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By Laura Washington
He was the nobody that nobody sent.
Barack Obama’s choice of Chicago as his political and psychic home seems brilliant in retrospect. Yet in many ways, it was an unlikely launching pad for America’s first black president.
The big city in the nation’s heartland, Chicago has always played second string to the glittering coasts. Until Obama, it was best known as the home of mobsters, racial warfare, and hardball politics.
In 1985, Obama was drawn to Chicago by the progressive politics of Mayor Harold Washington, who’d won a hard-fought election to become the city’s first black mayor two years earlier. Washington’s victory blasted the Democratic Machine by bringing together a progressive coalition of blacks, Latinos, liberal whites, women and gays.
(Read more: The Heart of Black America)
Obama would test the tale told by Abner Mikva, the former congressman who would later become his mentor, of the ward boss who rejected Mikva’s offer to volunteer when he admitted he had no sponsor: “We don’t want nobody nobody sent,” the committeeman growled.
Act one: organizer
But first the freshly-minted college graduate would dig into grassroots community organizing.
Obama learned the Alinsky way. In the 1930s, Saul Alinsky was a combative populist-intellectual who built a lasting brand of power out of Back of the Yards, a gritty, working class enclave on Chicago’s Southwest Side. In 1985 the young Obama became the first executive director of the Developing Communities Project, mobilizing citizens for change through local churches.
The group worked out of a bungalow in Roseland on the Far South Side on issues including asbestos removal at nearby Altgeld Gardens, a depressed public housing development. Today DCP continues to work on issues of environmental equity, including a 30-year fight for an extension of CTA’s Red Line to 130rd Street, the last area of the city unserved by rapid transit.
Obama spent only three years honing his organizing chops, but the experience lent abundant street cred for his presidential campaign mantra of “Change.”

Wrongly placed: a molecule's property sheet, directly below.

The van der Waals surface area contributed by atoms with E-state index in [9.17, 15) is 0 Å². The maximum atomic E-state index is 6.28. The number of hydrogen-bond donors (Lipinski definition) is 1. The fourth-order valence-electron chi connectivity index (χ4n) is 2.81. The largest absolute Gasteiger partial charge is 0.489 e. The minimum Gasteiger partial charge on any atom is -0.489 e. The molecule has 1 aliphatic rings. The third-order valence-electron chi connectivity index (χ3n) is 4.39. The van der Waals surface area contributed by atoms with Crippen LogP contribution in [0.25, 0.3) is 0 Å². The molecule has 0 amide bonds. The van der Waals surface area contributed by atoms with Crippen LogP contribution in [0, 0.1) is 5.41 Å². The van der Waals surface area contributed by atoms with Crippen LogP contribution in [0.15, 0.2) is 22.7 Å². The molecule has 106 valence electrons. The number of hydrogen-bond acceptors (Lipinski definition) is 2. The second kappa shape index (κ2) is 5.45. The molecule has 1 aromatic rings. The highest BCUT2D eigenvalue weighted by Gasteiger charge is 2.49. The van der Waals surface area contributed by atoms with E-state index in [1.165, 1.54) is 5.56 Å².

Act two: civic leader
After establishing his academic pedigree at Harvard Law School, Obama returned to Chicago and settled in Hyde Park. While Chicago remains one of America’s most segregated cities, Hyde Park was the integrated oasis for progressive intellectuals, activists and professionals, and home to the University of Chicago.
Obama was a lecturer at the university’s law school, wife Michelle later became a top executive at the university’s medical center, and their children attended its Lab School. Obama’s early political career was plotted at kitchen tables throughout the neighborhood.
In 1992, Obama ran Project Vote, a voter registration campaign that helped elect Carol Moseley Braun, the first African American woman in the U.S. Senate. The political work connected him to the city’s political elites, wealthy donors and political gurus like Mikva and David Axelrod.
Two years later, Obama co-founded the Lugenia Burns Hope Center, a leadership development and organizing institute in Bronzeville, the historic heart of black Chicago, nestled between Hyde Park and McCormick Place. A current Hope Center project is Housing Bronzeville, which is pushing the city to build affordable housing on the vast vacant tracts that dot the area.
Act three: politician
After winning election to the State Senate in 1996, Obama famously pushed bipartisanship, regularly reaching across the aisle to craft legislative compromises.
Chicago is the nation’s capital of the black middle class. Michelle Obama, whom he met while they worked together at a law firm, helped him maneuver that world. The South Side native and Harvard Law graduate connected her husband to prominent black professionals like Valerie Jarrett, now his closest White House confidante, forming a lucrative fundraising and support network.
Obama tapped into the black church, the community’s strongest institution, when he joined Trinity United Church of Christ on West 95th Street during his early years in Chicago. Rev. Jeremiah Wright preached a black liberation Christian theology that promoted social justice and activism – and generated controversy in the 2008 presidential campaign.
Wright has retired, but Trinity remains influential. In January, the church kicked off plans for Imani Village, a 27-acre community-based conglomerate of sustainable housing, urban farming, retail stores, health centers and a sports complex.
In 2002, his bond with the city’s white progressives brought Obama to a rally at the Federal Plaza downtown. At the protest, mounted by Chicagoans Against the War in Iraq, he delivered a speech that sealed his anti-war credentials, and another crucial plank in his presidential campaign.
Obama’s Hawaiian genes may have helped Obama surf the treacherous waters of regular, black and independent politics. His allies ranged from his “political Godfather,” now-retired State Senate President Emil Jones, a Machine stalwart; to progressive white and black independents like Mikva and Obama’s former alderman Toni Preckwinkle, now Cook County Board president; to black nationalists like Louis Farrakhan.
Like most every South Sider, Obama is an avowed White Sox fan. During the 2008 election, he mocked the rival Chicago Cubs and their pastoral Wrigley Field. “You go to Wrigley Field, you have a beer, beautiful people up there. People aren’t watching the game,” he told ESPN in 2008. “It’s not serious. White Sox, that’s baseball. South Side.”
Them’s fightin’ words in Chicago. During the weekend of the NATO Summit, the Cubs will take on the Sox — at Wrigley Field.